What is bitumen emulsion?
The basic definition of a bitumen emulsion is that it is a mixture of bitumen (or asphalt) and water. Since bitumen and water don’t generally mix, an emulsifying agent is used to bind them together. This is done under a carefully controlled conditions using highly specialized equipment and chemical additives. Depending on its applications, it may contain some other additives, such as improvers, anti-strips, and also break control and stabilizing agents.
To add to the reasoning behind the need of bitumen emulsion, we have to go to the history of bitumen. Bitumen is the oldest known thermoplastic material in use today. This is because of its thermoplastic property of being a thin liquid at high temperature and a virtual solid at ambient temperature. For many applications, these conditions are both essential and desirable allowing rapid throughput from hot bulk bitumen delivery through to final use without any reheating. However, there are limitations to the coating film thickness when using hot-applied techniques and for some applications, it is even necessary to apply at a lower temperature and/or viscosity. The reason why hot-applied techniques is unfavorable is because of the combination of the process requirements, the application techniques, safety and environmental requirements or the final product properties. Thus, there is a need to modify the properties of the bitumen so to achieve cold-application. The two methods mostly used are emulsification with water and dilution with hydrocarbon solvent enabling the bitumen to be applied cold, up to about 80°C for emulsions or up to about 150°C for cutbacks, depending on the dilution and solvent used.
Bitumen emulsion is heterogeneous, two-phase systems consisting of two immiscible liquids, bitumen and water, stabilized by a third component, the emulsifier. The bitumen is dispersed throughout the continuous aqueous phase in the form of discrete droplets, typically 0.5 to 5 microns in diameter, which are held in suspension by electrostatic charges.
There are three different classes of bitumen emulsions of which the first two, in volume terms, is by far the most important:
- Cationic emulsions;
- Anionic emulsions;
- Nonionic emulsions;
The terms cationic bitumen emulsion, anionic bitumen emulsion and nonionic bitumen emulsion refer to the overall particle charge on the bitumen droplet imparted by the emulsifier. If an electric charge is passed through an emulsion containing negatively charged particles of bitumen, the droplets will migrate to the anode; hence the emulsion is termed anionic. Conversely, positively charged particles will migrate to the cathode and these emulsions are known as cationic emulsions. Bitumen droplets in nonionic emulsions are neutral and consequently will not migrate to either pole. Such nonionic emulsions include clay emulsions. In 1906 SC hade van Westrum took out a patent covering the application of bituminous dispersions in water for road building. Initially, efforts were made to form emulsions by purely mechanical means, but it soon became apparent that whilst a dispersion could be formed by mechanical shear, the dispersion was not stable unless a third component, the emulsifier, was present. Initially naturally occurring organic acids in naphthenic bitumen were utilized. The addition of sodium or potassium hydroxide to the aqueous phase saponified (turned into soap) the acids and stabilized the dispersion.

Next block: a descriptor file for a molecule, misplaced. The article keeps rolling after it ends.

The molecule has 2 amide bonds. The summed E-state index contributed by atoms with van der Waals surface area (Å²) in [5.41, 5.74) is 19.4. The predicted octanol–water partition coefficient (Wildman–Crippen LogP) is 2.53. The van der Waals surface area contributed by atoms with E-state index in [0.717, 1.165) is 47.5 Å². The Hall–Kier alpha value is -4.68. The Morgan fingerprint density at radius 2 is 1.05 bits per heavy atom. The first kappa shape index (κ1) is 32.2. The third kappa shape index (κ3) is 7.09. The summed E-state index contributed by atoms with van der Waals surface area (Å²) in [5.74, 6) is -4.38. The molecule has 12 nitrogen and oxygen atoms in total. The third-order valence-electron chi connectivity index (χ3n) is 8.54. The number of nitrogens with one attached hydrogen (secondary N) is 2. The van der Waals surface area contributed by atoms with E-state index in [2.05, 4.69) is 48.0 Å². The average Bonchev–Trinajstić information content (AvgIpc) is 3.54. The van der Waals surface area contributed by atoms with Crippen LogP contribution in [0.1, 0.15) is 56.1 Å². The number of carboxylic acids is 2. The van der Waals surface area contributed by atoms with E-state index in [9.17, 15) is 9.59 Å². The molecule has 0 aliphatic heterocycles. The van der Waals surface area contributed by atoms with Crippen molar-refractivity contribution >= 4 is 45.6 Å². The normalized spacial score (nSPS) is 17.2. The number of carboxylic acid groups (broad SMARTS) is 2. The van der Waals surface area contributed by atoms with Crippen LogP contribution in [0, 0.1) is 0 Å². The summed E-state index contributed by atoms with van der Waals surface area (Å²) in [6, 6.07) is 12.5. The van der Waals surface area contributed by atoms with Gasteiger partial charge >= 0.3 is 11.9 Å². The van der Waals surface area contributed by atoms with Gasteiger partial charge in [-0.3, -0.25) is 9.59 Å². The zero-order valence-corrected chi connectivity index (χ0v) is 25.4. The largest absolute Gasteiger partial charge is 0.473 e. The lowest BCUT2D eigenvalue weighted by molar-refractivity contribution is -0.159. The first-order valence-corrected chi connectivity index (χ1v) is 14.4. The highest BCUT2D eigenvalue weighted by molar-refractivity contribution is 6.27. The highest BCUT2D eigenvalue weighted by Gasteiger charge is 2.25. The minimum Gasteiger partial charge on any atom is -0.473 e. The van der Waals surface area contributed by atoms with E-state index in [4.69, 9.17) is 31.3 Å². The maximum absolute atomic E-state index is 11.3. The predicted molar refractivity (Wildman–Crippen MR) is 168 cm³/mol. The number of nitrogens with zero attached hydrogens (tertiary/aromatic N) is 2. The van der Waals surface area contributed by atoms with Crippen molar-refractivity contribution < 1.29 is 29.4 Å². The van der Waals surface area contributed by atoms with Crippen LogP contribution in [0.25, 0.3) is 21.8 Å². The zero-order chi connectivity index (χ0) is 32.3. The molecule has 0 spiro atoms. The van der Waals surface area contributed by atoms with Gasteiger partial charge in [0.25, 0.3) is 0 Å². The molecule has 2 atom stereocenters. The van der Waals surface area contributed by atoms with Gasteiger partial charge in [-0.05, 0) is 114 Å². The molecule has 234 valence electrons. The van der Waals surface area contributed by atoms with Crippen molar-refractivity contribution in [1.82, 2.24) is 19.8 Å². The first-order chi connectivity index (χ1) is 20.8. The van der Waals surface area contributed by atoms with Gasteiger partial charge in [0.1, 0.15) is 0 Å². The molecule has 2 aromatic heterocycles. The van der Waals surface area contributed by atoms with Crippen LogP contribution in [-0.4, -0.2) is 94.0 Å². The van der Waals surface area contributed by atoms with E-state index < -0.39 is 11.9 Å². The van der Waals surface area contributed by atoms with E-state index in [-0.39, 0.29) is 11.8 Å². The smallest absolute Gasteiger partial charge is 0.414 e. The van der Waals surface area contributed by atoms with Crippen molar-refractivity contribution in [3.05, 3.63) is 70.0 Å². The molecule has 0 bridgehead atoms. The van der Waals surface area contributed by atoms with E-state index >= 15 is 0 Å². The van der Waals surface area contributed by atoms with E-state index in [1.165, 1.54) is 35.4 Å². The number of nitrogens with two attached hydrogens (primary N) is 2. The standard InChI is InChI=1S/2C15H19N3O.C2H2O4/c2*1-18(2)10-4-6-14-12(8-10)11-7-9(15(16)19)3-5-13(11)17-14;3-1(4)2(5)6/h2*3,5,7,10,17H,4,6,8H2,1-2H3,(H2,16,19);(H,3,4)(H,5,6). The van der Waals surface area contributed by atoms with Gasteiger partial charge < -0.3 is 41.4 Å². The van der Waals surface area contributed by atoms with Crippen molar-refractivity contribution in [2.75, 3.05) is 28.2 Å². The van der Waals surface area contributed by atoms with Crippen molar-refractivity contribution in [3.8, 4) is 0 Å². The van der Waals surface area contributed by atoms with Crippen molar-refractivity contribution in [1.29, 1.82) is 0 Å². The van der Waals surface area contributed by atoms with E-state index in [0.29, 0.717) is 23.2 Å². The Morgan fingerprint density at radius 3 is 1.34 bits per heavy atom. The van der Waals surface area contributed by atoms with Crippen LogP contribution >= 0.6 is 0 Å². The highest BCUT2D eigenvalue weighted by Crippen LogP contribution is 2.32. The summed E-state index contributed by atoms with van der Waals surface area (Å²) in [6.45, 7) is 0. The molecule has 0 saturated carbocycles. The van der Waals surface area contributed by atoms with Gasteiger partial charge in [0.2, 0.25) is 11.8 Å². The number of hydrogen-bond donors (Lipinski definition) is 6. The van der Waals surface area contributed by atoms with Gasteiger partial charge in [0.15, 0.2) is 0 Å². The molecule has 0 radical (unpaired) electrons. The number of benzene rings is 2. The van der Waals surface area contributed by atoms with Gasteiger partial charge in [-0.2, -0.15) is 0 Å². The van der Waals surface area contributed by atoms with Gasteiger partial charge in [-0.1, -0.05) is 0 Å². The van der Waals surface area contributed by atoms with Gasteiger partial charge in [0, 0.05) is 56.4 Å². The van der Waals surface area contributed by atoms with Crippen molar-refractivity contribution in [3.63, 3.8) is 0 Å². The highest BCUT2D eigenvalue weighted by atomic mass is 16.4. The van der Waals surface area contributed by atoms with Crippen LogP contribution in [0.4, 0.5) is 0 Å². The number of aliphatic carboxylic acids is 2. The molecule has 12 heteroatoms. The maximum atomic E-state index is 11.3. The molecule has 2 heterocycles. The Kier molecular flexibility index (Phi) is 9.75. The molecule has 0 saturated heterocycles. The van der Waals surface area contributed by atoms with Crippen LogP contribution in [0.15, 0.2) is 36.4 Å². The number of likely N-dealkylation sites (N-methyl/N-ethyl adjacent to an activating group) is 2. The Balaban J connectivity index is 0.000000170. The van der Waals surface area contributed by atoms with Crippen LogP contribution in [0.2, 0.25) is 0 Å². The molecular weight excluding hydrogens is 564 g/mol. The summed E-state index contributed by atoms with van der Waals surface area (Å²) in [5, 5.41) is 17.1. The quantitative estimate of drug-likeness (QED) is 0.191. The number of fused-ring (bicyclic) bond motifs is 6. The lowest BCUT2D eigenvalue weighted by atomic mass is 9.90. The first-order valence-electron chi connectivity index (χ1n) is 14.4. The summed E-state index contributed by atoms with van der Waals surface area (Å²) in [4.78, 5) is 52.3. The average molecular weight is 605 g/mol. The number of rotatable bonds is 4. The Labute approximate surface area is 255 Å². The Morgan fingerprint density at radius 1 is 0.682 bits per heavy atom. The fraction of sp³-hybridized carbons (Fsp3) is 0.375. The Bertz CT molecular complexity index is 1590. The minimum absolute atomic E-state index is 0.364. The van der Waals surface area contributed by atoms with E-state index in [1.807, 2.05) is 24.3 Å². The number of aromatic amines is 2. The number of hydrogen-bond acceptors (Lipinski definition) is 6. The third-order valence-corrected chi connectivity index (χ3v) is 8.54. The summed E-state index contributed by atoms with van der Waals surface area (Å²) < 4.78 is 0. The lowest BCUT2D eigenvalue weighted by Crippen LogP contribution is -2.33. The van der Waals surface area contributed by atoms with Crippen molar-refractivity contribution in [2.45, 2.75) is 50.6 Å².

Manufacturing of bitumen emulsion
Generally, to manufacture bitumen emulsion, there are two primary steps, which is the mixing of water and additives as the first step (this mixture is usually called mix-water), and the mixing of bitumen and the mix-water as the second step.
In the first step, water is mixed with carefully controlled and calculated amount of additives such as the emulsifier and the stabilizers. The type of emulsifier is depending on the ionic nature of the mix.
Then, this mixture is mixed together with bitumen. This is done in a mill called the colloidal mill. Depending on the application of the end product, the amount of bitumen to be added with the mix-water may range from 40-70%. The colloidal mill then breaks the bitumen into tiny droplets with the average diameter of around 2 microns. The emulsifier in the mix-water mixture crates a coating of surface charge around the bitumen droplets and helps them to be apart of each other. It also helps to keep these particles in a dispersed form.
The end product (bitumen emulsion) is then pumped to storage.
Typical bitumen emulsion designations
|Emulsion grade||Cationic||Anionic||set||Minimum asphalt content||Notes|
|QS-1h||*||Slow||57||Meet ASTM D3910|
|CSS-1hP||*||Slow||57||Whith 3% polymer|
|CQS-1h||*||Slow||57||Meet ASTM D3910|
|HFMS-2s||*||Medium||65||Whith 1-7% solvent|
|CRS-2P||*||Rapid||65||Whith 3% polymer|